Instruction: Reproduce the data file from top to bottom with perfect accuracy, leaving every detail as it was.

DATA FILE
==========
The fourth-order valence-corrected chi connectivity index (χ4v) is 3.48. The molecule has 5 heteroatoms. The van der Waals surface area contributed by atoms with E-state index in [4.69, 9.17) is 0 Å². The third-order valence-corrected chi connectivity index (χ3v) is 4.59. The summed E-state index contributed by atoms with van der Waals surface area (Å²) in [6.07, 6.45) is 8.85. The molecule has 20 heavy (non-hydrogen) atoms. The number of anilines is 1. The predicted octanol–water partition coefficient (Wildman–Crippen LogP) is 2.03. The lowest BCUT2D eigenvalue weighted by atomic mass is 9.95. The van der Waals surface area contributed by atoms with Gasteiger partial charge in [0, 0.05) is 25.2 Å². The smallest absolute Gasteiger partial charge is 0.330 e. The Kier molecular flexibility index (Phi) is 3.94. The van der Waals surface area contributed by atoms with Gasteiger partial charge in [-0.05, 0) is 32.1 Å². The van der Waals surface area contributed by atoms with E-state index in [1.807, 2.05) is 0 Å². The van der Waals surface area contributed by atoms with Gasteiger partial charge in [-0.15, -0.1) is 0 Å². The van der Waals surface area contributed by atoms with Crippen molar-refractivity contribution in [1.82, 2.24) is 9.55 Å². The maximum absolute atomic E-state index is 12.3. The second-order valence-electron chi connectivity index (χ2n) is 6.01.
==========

The fourth-order valence-corrected chi connectivity index (χ4v) is 3.48. The molecule has 5 heteroatoms. The van der Waals surface area contributed by atoms with E-state index in [4.69, 9.17) is 0 Å². The third-order valence-corrected chi connectivity index (χ3v) is 4.59. The summed E-state index contributed by atoms with van der Waals surface area (Å²) in [6.07, 6.45) is 8.85. The molecule has 20 heavy (non-hydrogen) atoms. The number of anilines is 1. The predicted octanol–water partition coefficient (Wildman–Crippen LogP) is 2.03. The lowest BCUT2D eigenvalue weighted by atomic mass is 9.95. The van der Waals surface area contributed by atoms with Gasteiger partial charge in [0, 0.05) is 25.2 Å². The smallest absolute Gasteiger partial charge is 0.330 e. The Kier molecular flexibility index (Phi) is 3.94. The van der Waals surface area contributed by atoms with Gasteiger partial charge in [-0.05, 0) is 32.1 Å². The van der Waals surface area contributed by atoms with E-state index in [1.807, 2.05) is 0 Å². The van der Waals surface area contributed by atoms with Gasteiger partial charge in [-0.15, -0.1) is 0 Å². The van der Waals surface area contributed by atoms with Crippen molar-refractivity contribution in [1.82, 2.24) is 9.55 Å². The maximum absolute atomic E-state index is 12.3. The second-order valence-electron chi connectivity index (χ2n) is 6.01.